The turning point in the book is a bit of magical realism where there’s a tree growing in her old apartment, with a big knot in the middle. When she reaches in, she pulls out the tarot card The Tower, which means sudden and often destructive change. She then suddenly becomes visible again, but it’s revealed that she’s shed her skin like a suit and has an opportunity to put it on again. Rather than really revel in this event, she is stuck in the same place she’s always been and why she didn’t quit her job: it would be the same no matter where she was. If she was a person again instead of a sort of erased being, she’d have to get a job or just hide in her apartment. Any action she might make is equally meaningless, but the offer is rescinded by a talking serpent who angrily crashes through the mirror. The serpent perhaps represented temptation that she denied, an exit she decided to close off. She had come to understand the inauthentic nature of her daily existence and couldn’t go back to it.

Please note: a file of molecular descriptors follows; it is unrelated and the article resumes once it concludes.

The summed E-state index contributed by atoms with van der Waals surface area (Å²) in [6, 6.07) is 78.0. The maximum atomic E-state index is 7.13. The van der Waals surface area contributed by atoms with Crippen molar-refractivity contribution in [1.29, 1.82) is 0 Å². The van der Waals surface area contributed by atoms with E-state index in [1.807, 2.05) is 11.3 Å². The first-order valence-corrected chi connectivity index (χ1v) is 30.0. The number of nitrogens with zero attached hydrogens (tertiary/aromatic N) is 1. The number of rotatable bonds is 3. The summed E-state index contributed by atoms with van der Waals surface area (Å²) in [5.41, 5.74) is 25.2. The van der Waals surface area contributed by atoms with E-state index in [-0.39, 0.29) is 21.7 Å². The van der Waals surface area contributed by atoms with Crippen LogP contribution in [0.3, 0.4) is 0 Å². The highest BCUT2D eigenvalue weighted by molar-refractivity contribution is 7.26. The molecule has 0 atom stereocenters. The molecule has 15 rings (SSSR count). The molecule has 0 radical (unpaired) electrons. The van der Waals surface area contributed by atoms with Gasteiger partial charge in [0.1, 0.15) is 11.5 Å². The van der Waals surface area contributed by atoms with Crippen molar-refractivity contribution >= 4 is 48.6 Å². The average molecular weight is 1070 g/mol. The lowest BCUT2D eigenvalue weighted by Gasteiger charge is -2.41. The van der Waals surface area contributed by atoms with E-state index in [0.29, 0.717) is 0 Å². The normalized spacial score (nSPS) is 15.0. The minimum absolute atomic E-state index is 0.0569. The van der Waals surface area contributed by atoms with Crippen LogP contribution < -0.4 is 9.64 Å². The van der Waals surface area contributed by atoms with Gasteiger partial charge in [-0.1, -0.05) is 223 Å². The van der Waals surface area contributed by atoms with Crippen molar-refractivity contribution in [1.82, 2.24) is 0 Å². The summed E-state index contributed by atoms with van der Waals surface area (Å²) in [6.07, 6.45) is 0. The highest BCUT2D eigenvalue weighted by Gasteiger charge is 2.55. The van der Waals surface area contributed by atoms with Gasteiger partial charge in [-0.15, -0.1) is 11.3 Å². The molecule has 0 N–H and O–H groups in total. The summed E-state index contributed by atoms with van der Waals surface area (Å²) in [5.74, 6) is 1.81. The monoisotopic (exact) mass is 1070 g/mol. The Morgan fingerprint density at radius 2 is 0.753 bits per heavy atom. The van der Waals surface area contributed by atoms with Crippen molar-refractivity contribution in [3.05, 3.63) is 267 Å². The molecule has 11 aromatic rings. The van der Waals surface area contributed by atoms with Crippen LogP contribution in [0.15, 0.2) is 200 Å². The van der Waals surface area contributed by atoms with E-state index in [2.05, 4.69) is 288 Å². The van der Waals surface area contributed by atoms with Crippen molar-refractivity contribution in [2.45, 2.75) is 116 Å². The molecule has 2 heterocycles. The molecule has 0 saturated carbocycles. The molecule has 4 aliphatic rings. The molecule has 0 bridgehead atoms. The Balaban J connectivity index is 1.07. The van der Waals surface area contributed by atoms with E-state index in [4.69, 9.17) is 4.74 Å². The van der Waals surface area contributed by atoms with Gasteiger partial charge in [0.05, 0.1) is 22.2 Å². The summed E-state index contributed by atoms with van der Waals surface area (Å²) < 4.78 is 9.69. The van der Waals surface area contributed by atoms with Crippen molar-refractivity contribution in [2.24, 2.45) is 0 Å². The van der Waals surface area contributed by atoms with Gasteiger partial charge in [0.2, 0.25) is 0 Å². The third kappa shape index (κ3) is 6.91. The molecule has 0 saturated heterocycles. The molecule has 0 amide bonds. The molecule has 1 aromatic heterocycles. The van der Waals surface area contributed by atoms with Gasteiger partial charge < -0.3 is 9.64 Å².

She tried to go back to her mother’s home, only to be threatened with a trip to the hospital. She uses her powers to help a guy out on a train, only to be told by him that his sister had turned invisible and squandered her abilities. Throughout the story, whenever there was a moment when Claire’s sanity seemed to be in doubt, Seitchik used a blurring effect. On dream and fantasy pages, Seitchik’s crisp rendering was changed to a ragged pencil line, complete with erasures and pencil tracings still evident on the page. That’s a technique that Aidan Koch uses as well, and it’s sort of a visual version of Heidegger’s sous rature: an image that is not quite up to describing the event that is crossed out but still left legible on the page. It’s an image that’s both there and not there, incapable of fully illustrating an ineffable experience but necessary to provide information and context.